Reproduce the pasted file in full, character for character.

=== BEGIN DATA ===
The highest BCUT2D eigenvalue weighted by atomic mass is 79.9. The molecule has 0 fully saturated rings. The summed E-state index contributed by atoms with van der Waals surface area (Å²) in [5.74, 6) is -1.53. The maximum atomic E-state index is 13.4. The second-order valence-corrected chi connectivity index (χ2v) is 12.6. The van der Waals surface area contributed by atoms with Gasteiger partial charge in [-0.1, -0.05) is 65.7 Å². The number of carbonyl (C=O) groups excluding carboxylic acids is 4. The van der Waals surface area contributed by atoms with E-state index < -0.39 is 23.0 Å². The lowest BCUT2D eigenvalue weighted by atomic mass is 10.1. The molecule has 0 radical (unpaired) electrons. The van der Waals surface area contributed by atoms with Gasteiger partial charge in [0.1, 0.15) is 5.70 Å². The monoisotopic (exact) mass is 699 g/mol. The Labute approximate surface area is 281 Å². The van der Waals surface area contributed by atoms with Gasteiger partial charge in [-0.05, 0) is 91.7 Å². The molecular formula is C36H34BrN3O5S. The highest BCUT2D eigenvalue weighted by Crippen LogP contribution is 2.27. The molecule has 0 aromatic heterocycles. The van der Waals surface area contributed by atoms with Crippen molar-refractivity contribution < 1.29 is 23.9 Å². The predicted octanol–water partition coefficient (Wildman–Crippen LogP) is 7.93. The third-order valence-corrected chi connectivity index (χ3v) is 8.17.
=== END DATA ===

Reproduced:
The highest BCUT2D eigenvalue weighted by atomic mass is 79.9. The molecule has 0 fully saturated rings. The summed E-state index contributed by atoms with van der Waals surface area (Å²) in [5.74, 6) is -1.53. The maximum atomic E-state index is 13.4. The second-order valence-corrected chi connectivity index (χ2v) is 12.6. The van der Waals surface area contributed by atoms with Gasteiger partial charge in [-0.1, -0.05) is 65.7 Å². The number of carbonyl (C=O) groups excluding carboxylic acids is 4. The van der Waals surface area contributed by atoms with E-state index < -0.39 is 23.0 Å². The lowest BCUT2D eigenvalue weighted by atomic mass is 10.1. The molecule has 0 radical (unpaired) electrons. The van der Waals surface area contributed by atoms with Gasteiger partial charge in [0.1, 0.15) is 5.70 Å². The monoisotopic (exact) mass is 699 g/mol. The Labute approximate surface area is 281 Å². The van der Waals surface area contributed by atoms with Gasteiger partial charge in [-0.05, 0) is 91.7 Å². The molecular formula is C36H34BrN3O5S. The highest BCUT2D eigenvalue weighted by Crippen LogP contribution is 2.27. The molecule has 0 aromatic heterocycles. The van der Waals surface area contributed by atoms with Crippen molar-refractivity contribution < 1.29 is 23.9 Å². The predicted octanol–water partition coefficient (Wildman–Crippen LogP) is 7.93. The third-order valence-corrected chi connectivity index (χ3v) is 8.17.